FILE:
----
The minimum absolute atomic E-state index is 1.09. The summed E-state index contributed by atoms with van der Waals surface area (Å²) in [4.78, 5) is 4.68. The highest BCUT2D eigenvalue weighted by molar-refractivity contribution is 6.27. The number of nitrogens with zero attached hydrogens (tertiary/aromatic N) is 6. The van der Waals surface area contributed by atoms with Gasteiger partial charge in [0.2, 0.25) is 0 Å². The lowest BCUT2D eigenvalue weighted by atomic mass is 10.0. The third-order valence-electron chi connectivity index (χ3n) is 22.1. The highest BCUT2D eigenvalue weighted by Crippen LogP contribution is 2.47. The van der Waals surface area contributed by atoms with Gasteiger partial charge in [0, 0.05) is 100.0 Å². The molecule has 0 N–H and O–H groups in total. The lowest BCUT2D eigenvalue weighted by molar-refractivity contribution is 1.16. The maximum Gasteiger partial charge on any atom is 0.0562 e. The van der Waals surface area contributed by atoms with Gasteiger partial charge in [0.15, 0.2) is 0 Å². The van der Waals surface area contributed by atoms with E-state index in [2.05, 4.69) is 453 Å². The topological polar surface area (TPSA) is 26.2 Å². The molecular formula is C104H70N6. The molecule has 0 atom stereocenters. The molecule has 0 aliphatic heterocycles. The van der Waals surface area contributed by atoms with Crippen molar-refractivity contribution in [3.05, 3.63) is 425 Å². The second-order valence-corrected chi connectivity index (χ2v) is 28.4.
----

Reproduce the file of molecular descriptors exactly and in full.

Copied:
The minimum absolute atomic E-state index is 1.09. The summed E-state index contributed by atoms with van der Waals surface area (Å²) in [4.78, 5) is 4.68. The highest BCUT2D eigenvalue weighted by molar-refractivity contribution is 6.27. The number of nitrogens with zero attached hydrogens (tertiary/aromatic N) is 6. The van der Waals surface area contributed by atoms with Gasteiger partial charge in [0.2, 0.25) is 0 Å². The lowest BCUT2D eigenvalue weighted by atomic mass is 10.0. The third-order valence-electron chi connectivity index (χ3n) is 22.1. The highest BCUT2D eigenvalue weighted by Crippen LogP contribution is 2.47. The van der Waals surface area contributed by atoms with Gasteiger partial charge in [0, 0.05) is 100.0 Å². The molecule has 0 N–H and O–H groups in total. The lowest BCUT2D eigenvalue weighted by molar-refractivity contribution is 1.16. The maximum Gasteiger partial charge on any atom is 0.0562 e. The van der Waals surface area contributed by atoms with Gasteiger partial charge in [0.15, 0.2) is 0 Å². The van der Waals surface area contributed by atoms with E-state index in [2.05, 4.69) is 453 Å². The topological polar surface area (TPSA) is 26.2 Å². The molecular formula is C104H70N6. The molecule has 0 atom stereocenters. The molecule has 0 aliphatic heterocycles. The van der Waals surface area contributed by atoms with Crippen molar-refractivity contribution in [3.05, 3.63) is 425 Å². The second-order valence-corrected chi connectivity index (χ2v) is 28.4.